Natural disasters in the form of earthquakes, floods, hurricanes, tsunamis, and more strike unexpectedly and catch everyone off guard. The widespread damage caused to people, animals and property recently by Hurricane Katrina has been a reminder of the importance of preparing both yourself and your pet for unexpected disasters.
Here are eight ways to prepare in advance for your pet’s safety should disaster strike.
1. If you have to evacuate during an emergency, take your pets with you!
2. Keep a pet emergency kit at home in an accessible location, including food, water, photos of your pet, medications, and leashes.
3. Most emergency shelters cannot accept pets because of state health regulations, so have an alternate place in mind before disaster strikes, such as a pet-friendly hotel or relatives outside of your immediate area.
4. Pets should have current, securely fastened ID tags with your number and the number of a friend or relative outside your immediate area.
5. Contact your local humane society to find out if they set up emergency animal shelters, and where to take your pet if it is seriously injured during a disaster.
6. Keep your pets vaccinations up to date, and keep proof of vaccinations with your emergency kit.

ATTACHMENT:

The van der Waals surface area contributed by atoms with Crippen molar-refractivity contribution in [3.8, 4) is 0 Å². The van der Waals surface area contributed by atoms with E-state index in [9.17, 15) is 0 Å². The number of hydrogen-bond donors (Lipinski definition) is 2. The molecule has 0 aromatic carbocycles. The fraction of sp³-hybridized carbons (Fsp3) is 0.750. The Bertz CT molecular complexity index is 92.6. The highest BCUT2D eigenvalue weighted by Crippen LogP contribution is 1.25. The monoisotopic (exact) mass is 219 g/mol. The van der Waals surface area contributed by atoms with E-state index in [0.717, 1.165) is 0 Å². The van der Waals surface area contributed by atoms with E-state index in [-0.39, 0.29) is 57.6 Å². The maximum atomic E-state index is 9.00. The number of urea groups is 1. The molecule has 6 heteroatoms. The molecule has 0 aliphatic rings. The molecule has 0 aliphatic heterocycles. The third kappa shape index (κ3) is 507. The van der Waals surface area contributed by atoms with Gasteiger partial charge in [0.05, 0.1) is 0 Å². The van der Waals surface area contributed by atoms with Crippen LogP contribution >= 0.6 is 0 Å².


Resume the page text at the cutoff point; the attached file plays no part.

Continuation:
7. If evacuation becomes necessary, leave early – if you wait until officials come to your door, they might not allow you to bring your pet.
8. If you have warning of an imminent disaster, make sure all of your pets are in the house, double check your supplies and confirm a place to stay.
The Pets Evacuation and Transportation Standards Act:
The disaster of Hurricane Katrina devastated and affected us all. It also affected the lives of our beloved pets. Our nation’s preparedness programs have not taken into account how to help pet owners when stricken with disasters such as this magnitude. The Pets Evacuation and Transportation Standards Act (PETS Act) is a law that would require state and local emergency authorities to accommodate pets and service animals in the event of a disaster, and to include that in their emergency plans and present their plans to FEMA.